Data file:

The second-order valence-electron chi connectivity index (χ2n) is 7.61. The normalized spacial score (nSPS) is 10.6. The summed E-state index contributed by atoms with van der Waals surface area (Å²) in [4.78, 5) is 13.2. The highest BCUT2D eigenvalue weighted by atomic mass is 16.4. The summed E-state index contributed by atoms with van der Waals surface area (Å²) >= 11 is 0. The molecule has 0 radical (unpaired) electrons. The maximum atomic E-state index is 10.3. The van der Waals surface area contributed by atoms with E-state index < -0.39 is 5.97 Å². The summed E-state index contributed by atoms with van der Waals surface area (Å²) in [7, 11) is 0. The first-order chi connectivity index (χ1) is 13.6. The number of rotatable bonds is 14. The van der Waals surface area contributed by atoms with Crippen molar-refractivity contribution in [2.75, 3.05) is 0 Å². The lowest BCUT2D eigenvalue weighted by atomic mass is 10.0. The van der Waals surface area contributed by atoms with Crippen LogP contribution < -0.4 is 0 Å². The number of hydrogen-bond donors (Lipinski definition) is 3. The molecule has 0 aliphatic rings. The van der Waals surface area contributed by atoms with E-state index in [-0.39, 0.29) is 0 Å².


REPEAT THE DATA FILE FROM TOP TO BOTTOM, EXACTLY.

The second-order valence-electron chi connectivity index (χ2n) is 7.61. The normalized spacial score (nSPS) is 10.6. The summed E-state index contributed by atoms with van der Waals surface area (Å²) in [4.78, 5) is 13.2. The highest BCUT2D eigenvalue weighted by atomic mass is 16.4. The summed E-state index contributed by atoms with van der Waals surface area (Å²) >= 11 is 0. The molecule has 0 radical (unpaired) electrons. The maximum atomic E-state index is 10.3. The van der Waals surface area contributed by atoms with E-state index < -0.39 is 5.97 Å². The summed E-state index contributed by atoms with van der Waals surface area (Å²) in [7, 11) is 0. The first-order chi connectivity index (χ1) is 13.6. The number of rotatable bonds is 14. The van der Waals surface area contributed by atoms with Crippen molar-refractivity contribution in [2.75, 3.05) is 0 Å². The lowest BCUT2D eigenvalue weighted by atomic mass is 10.0. The van der Waals surface area contributed by atoms with Crippen LogP contribution < -0.4 is 0 Å². The number of hydrogen-bond donors (Lipinski definition) is 3. The molecule has 0 aliphatic rings. The van der Waals surface area contributed by atoms with E-state index in [-0.39, 0.29) is 0 Å².